In this class, we asked the question "What is the chance of rolling a 7 with a two die?". Using excel, we could get 10,000 random cases and see what the chances really are. We used the function tools in excel to calculate these chances and really see how lucky the number 7 is.

Step 1: As seen above, we got 10,000 random rolls for two die. We did this by writing the number 1 in box A2, then getting a series in the column from 1 to 10,000. This will fill the column up to 10,000.
Step 2: We then got two random "rolls" by using the function =randbetween and using 1 and 6 as the top and bottom.
Step 3: We then summed these two "rolls" together by using =sum and clicking B2 for the first and C2 for the second.
Step 4: After, we calculate the amount of 7's by using the function =countif and selecting the entire Sum column and then what number we want to find, which in this case would be 7.
Step 5: Then we wanted to find the frequency that a 7 would occur so we took the number of 7s that were in the sum column and divided it by 10,000.
To go a step further, I made a chart of the frequencies of all the numbers that could be summed together while rolling two die (2-12).
It turns out that rolling a 7 is not that lucky when comparing to the other possibilities that could be rolled.

Grade 7

This fits in the grade 7 curriculum in Statistics and Probability (Chance and Uncertainty) specifically number 4. Students must look at the problem and give the chance of something occurring and express it in a variety of different forms.
Students are required to:
- Determine the probability of a given outcome occurring for a given probability experiment,and express it as a ratio, fraction and percent.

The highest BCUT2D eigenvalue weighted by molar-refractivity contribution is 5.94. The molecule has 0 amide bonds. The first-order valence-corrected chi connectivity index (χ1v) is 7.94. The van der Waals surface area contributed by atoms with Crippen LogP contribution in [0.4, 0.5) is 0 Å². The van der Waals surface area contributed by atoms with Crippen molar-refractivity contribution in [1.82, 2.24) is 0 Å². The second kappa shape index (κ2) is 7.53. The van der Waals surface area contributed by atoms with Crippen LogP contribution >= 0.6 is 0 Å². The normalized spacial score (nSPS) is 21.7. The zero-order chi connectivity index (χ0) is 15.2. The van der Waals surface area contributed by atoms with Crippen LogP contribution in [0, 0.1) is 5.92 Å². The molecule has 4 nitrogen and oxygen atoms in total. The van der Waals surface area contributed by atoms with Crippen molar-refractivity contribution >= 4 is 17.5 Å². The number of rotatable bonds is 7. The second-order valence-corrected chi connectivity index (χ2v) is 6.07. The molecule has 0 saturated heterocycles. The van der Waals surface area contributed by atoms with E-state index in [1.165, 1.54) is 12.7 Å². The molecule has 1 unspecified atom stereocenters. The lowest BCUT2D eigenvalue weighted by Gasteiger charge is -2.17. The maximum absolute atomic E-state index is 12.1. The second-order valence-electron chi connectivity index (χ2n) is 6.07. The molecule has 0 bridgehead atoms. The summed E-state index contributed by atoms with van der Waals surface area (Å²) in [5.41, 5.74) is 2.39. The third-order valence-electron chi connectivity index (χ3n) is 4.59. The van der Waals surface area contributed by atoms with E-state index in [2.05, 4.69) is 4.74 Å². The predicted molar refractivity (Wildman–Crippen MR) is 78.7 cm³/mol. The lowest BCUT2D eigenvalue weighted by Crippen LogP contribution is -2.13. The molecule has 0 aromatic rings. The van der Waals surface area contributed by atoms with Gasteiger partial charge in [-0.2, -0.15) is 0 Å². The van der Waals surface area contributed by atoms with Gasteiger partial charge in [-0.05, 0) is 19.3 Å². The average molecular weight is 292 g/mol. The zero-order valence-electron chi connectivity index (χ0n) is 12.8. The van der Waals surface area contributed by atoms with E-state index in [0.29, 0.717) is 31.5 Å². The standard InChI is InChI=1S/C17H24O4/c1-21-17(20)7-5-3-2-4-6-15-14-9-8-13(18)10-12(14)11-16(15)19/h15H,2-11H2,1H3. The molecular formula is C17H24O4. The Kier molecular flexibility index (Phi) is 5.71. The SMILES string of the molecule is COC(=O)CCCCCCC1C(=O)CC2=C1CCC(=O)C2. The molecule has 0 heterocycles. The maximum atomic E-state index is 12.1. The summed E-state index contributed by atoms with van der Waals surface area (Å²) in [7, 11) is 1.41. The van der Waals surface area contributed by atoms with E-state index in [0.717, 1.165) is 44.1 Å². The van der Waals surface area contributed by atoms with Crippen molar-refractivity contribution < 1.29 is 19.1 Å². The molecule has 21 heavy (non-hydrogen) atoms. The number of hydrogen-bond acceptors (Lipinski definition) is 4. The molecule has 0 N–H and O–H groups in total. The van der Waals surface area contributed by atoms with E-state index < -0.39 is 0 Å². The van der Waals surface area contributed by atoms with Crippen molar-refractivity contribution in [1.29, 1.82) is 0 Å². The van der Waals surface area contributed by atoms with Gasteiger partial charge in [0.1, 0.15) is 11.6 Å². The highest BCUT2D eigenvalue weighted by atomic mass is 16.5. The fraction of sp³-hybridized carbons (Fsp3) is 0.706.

- Provide an example of an event with a probability of 0 or 0% (impossible) and an example of
an event with a probability of 1 or 100% (certain).

30-2

Also, this is in the 30-2 curriculum in Probability specific for number 1. Students must assess the probability of something happening in a particular statement.
- Provide examples of statements of probability and odds found in fields such as media,biology, sports, medicine, sociology and psychology.
- Explain, using examples, the relationship between odds (part-part) and probability (partwhole).
- Express odds as a probability and vice versa.
- Determine the probability of, or the odds for and against, an outcome in a situation.
- Explain, using examples, how decisions may be based on probability or odds and on
subjective judgments.
- Solve a contextual problem that involves odds or probability.

Sample Questions:

Grade 7:
The teacher could ask how often 5'0" occurs in their classroom. Students can enter the information into excel and calculate the amount of times it occurs using the formulas learned.
Grade 12:
In blackjack, two cards are flipped over and the chances of getting 21 from those two cards are slim. The teacher could get the students to do the same experiment as above and get the students to calculate the chance of 21 happening first try.

Conclusion

Finally, I really liked finding different things to do with excel. I never realized there was more to excel than I thought regarding the functions and different tools I did not know existed before this class. I will definitely bring more excel into my classroom as I see it as a useful tool for a variety of things.